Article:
During the Gamescom 2021 event, Microsoft announced that its new cloud gaming service will finally be released to the public this Christmas. Due to the ongoing test plan, the service is already available on mobile phones, tablets and PCs, but most importantly, the cloud service will eventually be available on your Xbox series consoles and the previous generation Xbox One consoles at launch . Currently, Microsoft recommends using its streaming service to test new games before downloading them to your Xbox console. But, of course, you can use streaming services as you like.
The new streaming service will become Xbox Game Pass Ultimate Edition Membership, so if you already have a membership, you can start. However, if you want to register, it only costs $1 for the first month and $14.99 per month thereafter. The Ultimate membership will give you access to more than 100 games, which will be streamable to your device and Xbox console.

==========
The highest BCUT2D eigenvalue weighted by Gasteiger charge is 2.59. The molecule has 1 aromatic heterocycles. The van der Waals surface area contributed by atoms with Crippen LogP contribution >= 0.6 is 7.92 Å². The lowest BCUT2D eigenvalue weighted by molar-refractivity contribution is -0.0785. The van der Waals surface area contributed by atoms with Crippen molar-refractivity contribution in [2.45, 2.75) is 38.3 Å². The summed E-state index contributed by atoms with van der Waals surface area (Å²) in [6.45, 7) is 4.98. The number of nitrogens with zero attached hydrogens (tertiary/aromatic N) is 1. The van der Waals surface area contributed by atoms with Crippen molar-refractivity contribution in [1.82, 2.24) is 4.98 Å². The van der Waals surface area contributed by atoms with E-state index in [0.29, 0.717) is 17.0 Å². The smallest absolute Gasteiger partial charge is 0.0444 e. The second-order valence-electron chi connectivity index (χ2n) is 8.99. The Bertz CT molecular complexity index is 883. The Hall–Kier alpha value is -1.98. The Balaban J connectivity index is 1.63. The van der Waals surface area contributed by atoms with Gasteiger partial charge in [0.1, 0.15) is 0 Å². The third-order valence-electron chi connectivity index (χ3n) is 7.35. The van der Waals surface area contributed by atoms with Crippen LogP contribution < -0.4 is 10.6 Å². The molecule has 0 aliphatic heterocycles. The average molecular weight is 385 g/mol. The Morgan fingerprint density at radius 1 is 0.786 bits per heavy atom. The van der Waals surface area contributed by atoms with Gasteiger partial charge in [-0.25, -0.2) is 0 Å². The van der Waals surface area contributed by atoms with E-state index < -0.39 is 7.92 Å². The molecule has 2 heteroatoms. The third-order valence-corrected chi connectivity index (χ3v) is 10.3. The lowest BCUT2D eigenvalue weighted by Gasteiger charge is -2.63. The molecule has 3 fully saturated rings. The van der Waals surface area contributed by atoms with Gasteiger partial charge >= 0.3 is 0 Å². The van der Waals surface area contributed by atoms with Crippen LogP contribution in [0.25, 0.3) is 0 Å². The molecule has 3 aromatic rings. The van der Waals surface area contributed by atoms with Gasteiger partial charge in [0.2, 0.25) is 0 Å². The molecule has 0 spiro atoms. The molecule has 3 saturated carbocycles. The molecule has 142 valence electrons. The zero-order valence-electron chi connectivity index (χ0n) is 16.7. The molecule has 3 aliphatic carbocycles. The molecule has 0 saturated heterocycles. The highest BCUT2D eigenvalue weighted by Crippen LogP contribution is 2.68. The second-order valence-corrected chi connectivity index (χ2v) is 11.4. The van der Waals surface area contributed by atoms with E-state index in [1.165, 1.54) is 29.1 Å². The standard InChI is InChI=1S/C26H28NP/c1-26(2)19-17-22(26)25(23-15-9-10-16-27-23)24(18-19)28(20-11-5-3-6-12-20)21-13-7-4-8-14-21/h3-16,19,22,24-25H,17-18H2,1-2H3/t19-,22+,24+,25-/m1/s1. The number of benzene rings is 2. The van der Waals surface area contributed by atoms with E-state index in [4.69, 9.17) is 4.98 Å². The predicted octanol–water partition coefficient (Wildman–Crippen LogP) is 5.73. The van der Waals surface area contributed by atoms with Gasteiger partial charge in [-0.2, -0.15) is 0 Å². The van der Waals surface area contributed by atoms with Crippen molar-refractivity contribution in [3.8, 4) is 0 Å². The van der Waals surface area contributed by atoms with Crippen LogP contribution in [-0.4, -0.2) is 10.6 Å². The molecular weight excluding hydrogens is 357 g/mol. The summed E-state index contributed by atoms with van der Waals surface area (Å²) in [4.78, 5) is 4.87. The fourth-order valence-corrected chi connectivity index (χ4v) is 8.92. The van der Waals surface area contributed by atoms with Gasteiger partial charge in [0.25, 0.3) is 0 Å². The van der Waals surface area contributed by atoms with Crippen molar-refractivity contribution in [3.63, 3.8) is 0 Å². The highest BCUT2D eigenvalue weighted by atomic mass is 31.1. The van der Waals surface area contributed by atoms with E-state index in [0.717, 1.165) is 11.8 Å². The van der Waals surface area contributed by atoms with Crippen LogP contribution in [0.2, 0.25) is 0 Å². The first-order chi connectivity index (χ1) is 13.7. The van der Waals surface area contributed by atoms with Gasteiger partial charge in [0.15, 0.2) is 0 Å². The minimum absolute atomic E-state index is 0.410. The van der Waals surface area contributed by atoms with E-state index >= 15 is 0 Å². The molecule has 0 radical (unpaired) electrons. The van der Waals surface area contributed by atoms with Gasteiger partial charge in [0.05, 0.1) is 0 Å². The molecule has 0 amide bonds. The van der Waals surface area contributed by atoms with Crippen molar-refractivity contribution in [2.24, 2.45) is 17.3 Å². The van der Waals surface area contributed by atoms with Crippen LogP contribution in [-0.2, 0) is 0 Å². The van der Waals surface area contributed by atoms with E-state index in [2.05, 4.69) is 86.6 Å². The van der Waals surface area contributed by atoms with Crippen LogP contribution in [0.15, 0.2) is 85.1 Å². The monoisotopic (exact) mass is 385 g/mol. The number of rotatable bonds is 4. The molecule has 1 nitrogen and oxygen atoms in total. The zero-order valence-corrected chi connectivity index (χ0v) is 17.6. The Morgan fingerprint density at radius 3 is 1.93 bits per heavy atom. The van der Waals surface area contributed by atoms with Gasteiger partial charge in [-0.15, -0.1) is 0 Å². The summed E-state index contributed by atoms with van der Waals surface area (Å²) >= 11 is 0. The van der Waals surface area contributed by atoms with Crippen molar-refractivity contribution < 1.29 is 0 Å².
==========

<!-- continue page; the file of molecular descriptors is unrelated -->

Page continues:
The streaming service will provide all game consoles with a target of 1080P 60FPS, which is the same specification used by the current Xbox Cloud Gaming test service. Presumably, if necessary, you will be able to run at a lower resolution and frame rate.
The current requirement for cloud gaming beta is at least 10Mb/s, or iPad users need 20Mb/s. Expect Xbox console requirements to be the same or higher to ensure a good gaming experience.
When the service goes live later this Christmas, you will be able to choose a game and immediately play the game seamlessly in the cloud. After selecting the game, there will be two buttons, one allows you to play the game (with a cloud logo), next to the button is an install button to download the game to your console.
It is great to see that Microsoft will support the previous generation of game consoles through this cloud service. This should inject more vitality into almost obsolete game consoles and give gamers the opportunity to try new games made exclusively for Xbox Series X and S. If the new series of consoles are not available, considering the current semiconductors, this is not Strange shortage.